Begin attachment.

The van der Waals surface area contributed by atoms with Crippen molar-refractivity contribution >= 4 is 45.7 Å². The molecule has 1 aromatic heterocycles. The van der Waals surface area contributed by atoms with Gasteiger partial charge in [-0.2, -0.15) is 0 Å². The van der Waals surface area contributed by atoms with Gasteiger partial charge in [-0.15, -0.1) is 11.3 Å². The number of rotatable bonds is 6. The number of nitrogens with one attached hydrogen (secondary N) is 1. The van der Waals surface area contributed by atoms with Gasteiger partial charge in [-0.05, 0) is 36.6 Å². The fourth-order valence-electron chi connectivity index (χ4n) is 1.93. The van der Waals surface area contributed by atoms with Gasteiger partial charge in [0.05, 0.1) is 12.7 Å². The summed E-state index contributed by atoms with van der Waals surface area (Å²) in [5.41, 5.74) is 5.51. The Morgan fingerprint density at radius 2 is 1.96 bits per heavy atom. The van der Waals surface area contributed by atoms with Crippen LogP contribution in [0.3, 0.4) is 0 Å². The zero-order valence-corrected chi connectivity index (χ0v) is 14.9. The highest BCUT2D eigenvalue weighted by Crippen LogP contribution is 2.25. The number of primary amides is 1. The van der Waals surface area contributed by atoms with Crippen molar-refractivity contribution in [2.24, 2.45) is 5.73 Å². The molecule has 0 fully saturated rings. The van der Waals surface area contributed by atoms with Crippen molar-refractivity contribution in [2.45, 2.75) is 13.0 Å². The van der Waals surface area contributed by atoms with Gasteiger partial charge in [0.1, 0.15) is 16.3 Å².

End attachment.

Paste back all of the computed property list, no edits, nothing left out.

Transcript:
The van der Waals surface area contributed by atoms with Crippen molar-refractivity contribution >= 4 is 45.7 Å². The molecule has 1 aromatic heterocycles. The van der Waals surface area contributed by atoms with Gasteiger partial charge in [-0.2, -0.15) is 0 Å². The van der Waals surface area contributed by atoms with Gasteiger partial charge in [-0.15, -0.1) is 11.3 Å². The number of rotatable bonds is 6. The number of nitrogens with one attached hydrogen (secondary N) is 1. The van der Waals surface area contributed by atoms with Gasteiger partial charge in [-0.05, 0) is 36.6 Å². The fourth-order valence-electron chi connectivity index (χ4n) is 1.93. The van der Waals surface area contributed by atoms with Gasteiger partial charge in [0.05, 0.1) is 12.7 Å². The summed E-state index contributed by atoms with van der Waals surface area (Å²) in [5.41, 5.74) is 5.51. The Morgan fingerprint density at radius 2 is 1.96 bits per heavy atom. The van der Waals surface area contributed by atoms with Crippen LogP contribution in [0.3, 0.4) is 0 Å². The zero-order valence-corrected chi connectivity index (χ0v) is 14.9. The highest BCUT2D eigenvalue weighted by Crippen LogP contribution is 2.25. The number of primary amides is 1. The van der Waals surface area contributed by atoms with Crippen molar-refractivity contribution in [2.24, 2.45) is 5.73 Å². The molecule has 0 fully saturated rings. The van der Waals surface area contributed by atoms with Crippen molar-refractivity contribution in [2.45, 2.75) is 13.0 Å². The van der Waals surface area contributed by atoms with Gasteiger partial charge in [0.1, 0.15) is 16.3 Å².